by getting Marina home. Without discovering Anders, she might not have left – because Swenson was right. So right. She was doing well there. She could have stayed on – and she was actually considering it, despite her protestations otherwise. But discovering Anders meant that there was something to rip her out of the fever dream that was her jungle life. I just, at the same time, felt like it was a little unbelievable and a little… almost otherworldly. It was such a shock and she moved through it with her typical aplomb. Even the scariest moments – the tense standoff with the supposed cannibals – needed a bit more tension to feel believable. They were certainly tense – more tense than just about anything in the terrorist scenes of Bel Canto, so that’s something – but there was just something flat about that last section in the jungle. I also sort of hated that they slept together. I thought it was unnecessary and would undoubtedly cause more problems in the future than they’d ever actually allow.
All of this said… the final pages, Marina’s return to Minnesota, are heartliftingly beautiful. So simple and free and beautiful that I had to read it twice, just to keep it going. And there are passages like that throughout the book.
The issues that Patchett deals with here are fascinating for their scope. The way the scientific process works today, the ethics of lying, the idea of never-ending fertility, a malaria vaccine, the untold promise of the places we’ve yet to colonize with white man bullshit. Even as the Lakashi are wearing cast-off pop clothing, they’re completely isolated from the realities of ‘modern’ life. How best to keep them that way, even as we try to discover the secrets they may hold that could save millions of lives? Does a scientist have a higher obligation to their company or to their work? Fascinating stuff that Patchett leaves relatively unanswered – I mean, Dr. Swenson (the Kurtz of this Heart of Darkness update, as so many reviews have tiresomely pointed out) is clearly a tyrannical egomaniac who will do whatever she wants and damn the people who expect reports or progress or, god forbid, a return on investment…. but she’s also right. The corporation, worried about stocks and what-not, is interfering where it shouldn’t – Mr. Fox is worried about profits, not the potential amazing drug that may take longer than anyone expected… or the other drug that no one even knew they’d find. The book makes a great case for hands-off parenting, in a way – but also argues that scientists can’t go completely native without sacrificing the integrity of their work to a broader audience. You are left thinking about possible answers but Patchett never presumes that she knows the correct one – and so she’s happy to present it all in a well-rounded case, allowing you to carry the discussion into reality. Were I in charge of something like Jeremy McCarter’s “Public Forum” series at The Public Theater, I’d curate a forum about this book and medical ethics – there’s a fascinating conversation to be had.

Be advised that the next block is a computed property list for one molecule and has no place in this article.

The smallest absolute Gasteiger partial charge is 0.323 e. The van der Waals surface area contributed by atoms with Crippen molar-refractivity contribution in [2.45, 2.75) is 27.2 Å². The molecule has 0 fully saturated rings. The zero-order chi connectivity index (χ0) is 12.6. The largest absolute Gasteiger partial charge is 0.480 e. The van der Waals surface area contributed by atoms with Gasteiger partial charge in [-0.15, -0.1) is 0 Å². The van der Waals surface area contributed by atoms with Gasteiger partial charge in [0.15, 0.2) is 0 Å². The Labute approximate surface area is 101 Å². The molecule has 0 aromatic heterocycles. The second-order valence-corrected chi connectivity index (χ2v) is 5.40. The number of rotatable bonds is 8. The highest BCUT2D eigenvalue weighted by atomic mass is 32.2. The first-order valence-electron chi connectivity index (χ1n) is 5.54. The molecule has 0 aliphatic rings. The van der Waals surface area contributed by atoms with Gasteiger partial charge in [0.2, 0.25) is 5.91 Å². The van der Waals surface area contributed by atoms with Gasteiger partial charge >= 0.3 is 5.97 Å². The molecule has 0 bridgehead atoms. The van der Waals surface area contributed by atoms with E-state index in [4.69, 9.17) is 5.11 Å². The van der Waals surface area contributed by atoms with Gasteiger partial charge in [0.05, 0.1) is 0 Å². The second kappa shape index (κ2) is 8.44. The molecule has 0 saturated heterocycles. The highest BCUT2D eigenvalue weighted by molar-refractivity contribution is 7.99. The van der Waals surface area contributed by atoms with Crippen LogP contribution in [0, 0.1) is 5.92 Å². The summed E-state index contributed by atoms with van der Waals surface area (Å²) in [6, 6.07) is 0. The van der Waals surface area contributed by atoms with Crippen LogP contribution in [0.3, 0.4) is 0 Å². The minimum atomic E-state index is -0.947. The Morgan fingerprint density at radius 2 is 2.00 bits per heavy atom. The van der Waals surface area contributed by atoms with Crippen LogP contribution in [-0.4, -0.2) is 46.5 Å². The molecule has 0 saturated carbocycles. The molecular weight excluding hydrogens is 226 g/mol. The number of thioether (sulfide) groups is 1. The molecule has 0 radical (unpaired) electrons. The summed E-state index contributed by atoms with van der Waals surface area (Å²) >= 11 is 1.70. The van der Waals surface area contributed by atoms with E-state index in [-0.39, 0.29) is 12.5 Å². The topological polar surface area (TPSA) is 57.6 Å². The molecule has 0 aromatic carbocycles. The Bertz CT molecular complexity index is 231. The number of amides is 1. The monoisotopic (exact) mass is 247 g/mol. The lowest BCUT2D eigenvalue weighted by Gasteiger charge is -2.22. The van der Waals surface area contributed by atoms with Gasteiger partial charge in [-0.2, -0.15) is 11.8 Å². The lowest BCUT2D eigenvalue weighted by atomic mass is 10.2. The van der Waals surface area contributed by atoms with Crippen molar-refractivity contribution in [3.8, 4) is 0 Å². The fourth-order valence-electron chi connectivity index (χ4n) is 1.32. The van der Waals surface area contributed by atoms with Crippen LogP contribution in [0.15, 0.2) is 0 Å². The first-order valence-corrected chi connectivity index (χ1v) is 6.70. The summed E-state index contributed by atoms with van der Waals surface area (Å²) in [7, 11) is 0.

Rating: 5 out of 5. Solidly, definitively. It didn’t grip me like Bel Canto, but it was also more tightly constructed than any of her earlier works. It was predictably beautiful and certainly made me think more outside of the novel than many books I’ve read recently. Patchett continues to produce absolutely magnificent work and with this third of her novels that I’ve read, she safely joins a rarefied pantheon of writers who can (to me) truly trade on their name alone. Whatever she writes next, I will read – and I’ll be there to say hi when she reads from it at Barnes & Noble, too.
State of Wonder, by Ann Patchett
Harper-Collins, hardcover, published 2011